Upgrading to Python 3

Since Python 3’s initial release in 2008, many of us in the community have known that we’d have to update our production systems. A quick search for “Python 3 upgrade” provides plenty of guides outlining the differences between Python 2 and 3 — but we don’t see many guides for upgrading at an organisational level. With Django 2 just around the corner in the next couple of years, and most libraries supporting Python 3, now is the best time for development teams to get ahead of the curve. This guide will document the processes we instituted, what succeeded and what didn’t go so well. I hope that you can use this series to help manage your own upgrade to Python 3.

Like most organisations, we started building applications when Python 2 was the dominant language version (2011 in our case). Also, like most organisations, our primary application is one large software application in a single repository built with no regard for future versions of the language. More recently, we have built smaller, related, applications also in Python 2.

Purpose of this Series

Throughout this series, I’ll be covering the steps we took, how we got buy-in across the business, and what systems we used to help do this upgrade. I’ll go through some of the great successes and our biggest challenges. Finally, I will be reflecting on prior decisions and determine how effective they were.

My ultimate goal is that you can use this series to inform your own decisions when upgrading to Python 3.

Who are we?

Before I go into the detail of how and why we’re performing this upgrade, let’s get some context into who Pebble are and how we got here.

Pebble is a software company that has been around since 1992 serving the education sector with financial management tools. Around 2010, I joined part-time as a student and, upon graduating in 2011, joined the team full-time migrating our client-based application — written in xBase++ — to a web service using Django. At the time, Python 2.6 was still the most popular version and pip was nowhere near ready for production development.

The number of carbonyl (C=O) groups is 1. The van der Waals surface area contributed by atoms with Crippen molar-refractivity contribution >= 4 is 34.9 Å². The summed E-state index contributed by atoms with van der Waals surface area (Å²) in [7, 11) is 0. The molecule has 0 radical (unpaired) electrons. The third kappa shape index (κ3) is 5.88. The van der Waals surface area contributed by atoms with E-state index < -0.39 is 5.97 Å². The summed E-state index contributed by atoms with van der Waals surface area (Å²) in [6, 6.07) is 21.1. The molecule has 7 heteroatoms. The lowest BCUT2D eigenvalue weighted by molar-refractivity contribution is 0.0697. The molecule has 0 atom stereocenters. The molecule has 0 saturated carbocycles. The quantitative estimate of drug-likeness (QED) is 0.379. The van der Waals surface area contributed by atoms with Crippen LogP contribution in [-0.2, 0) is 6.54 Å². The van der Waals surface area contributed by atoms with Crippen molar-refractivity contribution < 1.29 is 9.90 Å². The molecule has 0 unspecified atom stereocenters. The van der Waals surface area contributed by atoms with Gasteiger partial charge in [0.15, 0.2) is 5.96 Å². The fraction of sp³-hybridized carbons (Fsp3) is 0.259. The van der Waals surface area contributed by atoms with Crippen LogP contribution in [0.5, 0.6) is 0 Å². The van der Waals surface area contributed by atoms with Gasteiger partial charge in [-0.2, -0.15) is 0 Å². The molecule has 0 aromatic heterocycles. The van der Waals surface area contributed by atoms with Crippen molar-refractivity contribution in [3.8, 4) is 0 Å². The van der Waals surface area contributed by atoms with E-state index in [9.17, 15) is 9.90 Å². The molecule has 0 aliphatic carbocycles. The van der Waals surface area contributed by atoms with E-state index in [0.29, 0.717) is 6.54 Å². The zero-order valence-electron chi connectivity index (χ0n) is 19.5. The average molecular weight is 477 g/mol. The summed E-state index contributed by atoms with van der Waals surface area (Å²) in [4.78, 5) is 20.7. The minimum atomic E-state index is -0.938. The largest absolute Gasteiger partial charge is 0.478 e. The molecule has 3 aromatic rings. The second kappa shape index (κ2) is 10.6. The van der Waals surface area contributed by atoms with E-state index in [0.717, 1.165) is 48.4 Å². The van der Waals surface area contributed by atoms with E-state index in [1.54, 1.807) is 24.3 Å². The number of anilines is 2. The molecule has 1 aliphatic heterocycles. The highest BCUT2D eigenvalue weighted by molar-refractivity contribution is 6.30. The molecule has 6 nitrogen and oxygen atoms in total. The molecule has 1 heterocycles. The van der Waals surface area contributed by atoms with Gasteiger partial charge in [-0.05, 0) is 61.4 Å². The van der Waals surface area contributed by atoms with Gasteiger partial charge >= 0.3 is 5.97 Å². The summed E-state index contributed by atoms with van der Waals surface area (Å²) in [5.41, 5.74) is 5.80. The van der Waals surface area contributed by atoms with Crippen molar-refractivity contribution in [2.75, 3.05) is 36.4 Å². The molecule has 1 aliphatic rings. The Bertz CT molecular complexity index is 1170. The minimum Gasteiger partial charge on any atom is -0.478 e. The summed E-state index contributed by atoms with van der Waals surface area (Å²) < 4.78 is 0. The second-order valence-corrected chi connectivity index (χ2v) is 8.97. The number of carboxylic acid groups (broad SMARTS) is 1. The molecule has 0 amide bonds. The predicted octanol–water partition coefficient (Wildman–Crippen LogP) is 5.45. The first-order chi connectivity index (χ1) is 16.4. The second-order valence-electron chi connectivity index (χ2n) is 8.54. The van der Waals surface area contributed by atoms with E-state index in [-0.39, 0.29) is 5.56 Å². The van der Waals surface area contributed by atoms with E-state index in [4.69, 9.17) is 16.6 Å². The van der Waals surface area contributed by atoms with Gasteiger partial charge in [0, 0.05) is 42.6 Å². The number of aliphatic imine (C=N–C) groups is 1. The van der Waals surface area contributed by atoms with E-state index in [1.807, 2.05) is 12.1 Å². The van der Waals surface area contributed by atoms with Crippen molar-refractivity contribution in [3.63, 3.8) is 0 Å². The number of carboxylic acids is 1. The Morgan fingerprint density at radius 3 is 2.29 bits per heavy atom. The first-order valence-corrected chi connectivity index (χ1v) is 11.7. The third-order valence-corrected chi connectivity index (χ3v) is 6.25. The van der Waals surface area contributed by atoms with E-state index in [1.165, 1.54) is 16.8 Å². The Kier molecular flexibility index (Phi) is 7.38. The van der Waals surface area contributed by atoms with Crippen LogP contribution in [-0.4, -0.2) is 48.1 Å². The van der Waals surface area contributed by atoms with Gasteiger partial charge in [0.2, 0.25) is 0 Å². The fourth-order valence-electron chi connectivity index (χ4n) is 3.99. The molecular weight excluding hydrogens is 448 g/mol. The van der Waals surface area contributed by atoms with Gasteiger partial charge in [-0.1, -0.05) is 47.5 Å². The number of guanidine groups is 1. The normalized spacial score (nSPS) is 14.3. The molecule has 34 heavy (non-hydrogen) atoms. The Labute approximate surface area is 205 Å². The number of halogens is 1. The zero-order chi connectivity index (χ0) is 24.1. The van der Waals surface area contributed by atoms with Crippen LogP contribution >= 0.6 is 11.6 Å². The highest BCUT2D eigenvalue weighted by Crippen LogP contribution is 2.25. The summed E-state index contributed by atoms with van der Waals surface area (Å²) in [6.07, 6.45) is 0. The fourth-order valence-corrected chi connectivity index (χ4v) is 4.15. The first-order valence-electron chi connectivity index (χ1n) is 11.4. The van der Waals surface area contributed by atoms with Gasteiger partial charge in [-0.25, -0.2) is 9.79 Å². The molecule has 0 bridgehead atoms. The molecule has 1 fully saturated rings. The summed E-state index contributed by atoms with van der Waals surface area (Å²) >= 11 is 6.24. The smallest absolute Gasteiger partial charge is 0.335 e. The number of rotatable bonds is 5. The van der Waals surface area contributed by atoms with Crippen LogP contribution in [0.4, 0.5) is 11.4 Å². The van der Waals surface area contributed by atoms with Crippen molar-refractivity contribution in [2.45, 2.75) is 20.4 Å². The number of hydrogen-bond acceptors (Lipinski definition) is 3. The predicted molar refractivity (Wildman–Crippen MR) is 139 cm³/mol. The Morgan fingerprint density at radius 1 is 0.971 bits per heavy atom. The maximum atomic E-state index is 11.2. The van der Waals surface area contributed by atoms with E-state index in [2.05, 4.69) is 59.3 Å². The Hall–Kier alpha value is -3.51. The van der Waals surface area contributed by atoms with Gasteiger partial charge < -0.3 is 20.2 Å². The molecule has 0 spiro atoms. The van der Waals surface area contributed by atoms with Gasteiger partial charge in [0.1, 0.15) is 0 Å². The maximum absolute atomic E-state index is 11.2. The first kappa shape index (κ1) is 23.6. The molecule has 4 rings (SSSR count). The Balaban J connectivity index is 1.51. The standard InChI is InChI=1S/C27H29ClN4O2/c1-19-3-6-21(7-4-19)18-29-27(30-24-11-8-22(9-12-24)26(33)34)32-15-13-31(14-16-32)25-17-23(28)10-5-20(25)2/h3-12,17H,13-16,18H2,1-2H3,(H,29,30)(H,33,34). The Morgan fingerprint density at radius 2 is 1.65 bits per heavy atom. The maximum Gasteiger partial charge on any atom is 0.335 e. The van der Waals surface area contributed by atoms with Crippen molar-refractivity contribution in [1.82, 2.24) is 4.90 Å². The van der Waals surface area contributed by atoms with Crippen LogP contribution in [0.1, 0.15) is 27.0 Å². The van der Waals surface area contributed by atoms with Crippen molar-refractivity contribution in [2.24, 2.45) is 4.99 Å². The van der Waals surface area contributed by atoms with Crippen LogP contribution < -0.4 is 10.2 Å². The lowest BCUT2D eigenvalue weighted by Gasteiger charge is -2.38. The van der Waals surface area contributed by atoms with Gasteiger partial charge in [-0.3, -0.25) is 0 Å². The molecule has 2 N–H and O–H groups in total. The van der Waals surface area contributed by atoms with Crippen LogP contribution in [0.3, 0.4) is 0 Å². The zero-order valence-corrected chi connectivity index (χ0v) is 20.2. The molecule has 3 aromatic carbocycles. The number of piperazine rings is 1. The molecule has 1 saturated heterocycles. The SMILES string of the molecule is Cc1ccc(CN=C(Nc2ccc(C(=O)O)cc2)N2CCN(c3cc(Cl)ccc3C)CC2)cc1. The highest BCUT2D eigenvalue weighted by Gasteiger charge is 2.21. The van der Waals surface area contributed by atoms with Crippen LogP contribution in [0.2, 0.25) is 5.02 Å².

Over the past 5 years, we further developed this system, improving functionality and integration with third parties. We also absorbed the functionality of our grants database (originally written in PHP) and migrated that into Django as well.

In terms of team size, we have fluctuated between just being myself (for large periods of time) to a team of 4 developers. As of writing this article, we comprise of three full-time developers with a full list of features to develop, in addition to maintaining the system uptime and keeping on top of software updates. Sounds like just the right time to initiate a major upgrade then!

Why Upgrade?

Given how small our team is and how long our job list is, why take on the responsibility of a major system upgrade like changing out the language underpinning your primary application?

Simple: because of our small size we’re not in a position to maintain the entire stack of all our applications by ourselves. We are almost completely dependent on the wider open source software community to help us provide the fantastic service and support that our customers expect of us. This is the practical side of our culture of engaging with open source whenever possible.

With Django 2.0 on the horizon in 2017/2018, it’s clear that Python 2 support is soon to be at an end and, with it, future features, bug fixes, and security patches provided by the amazing wider community.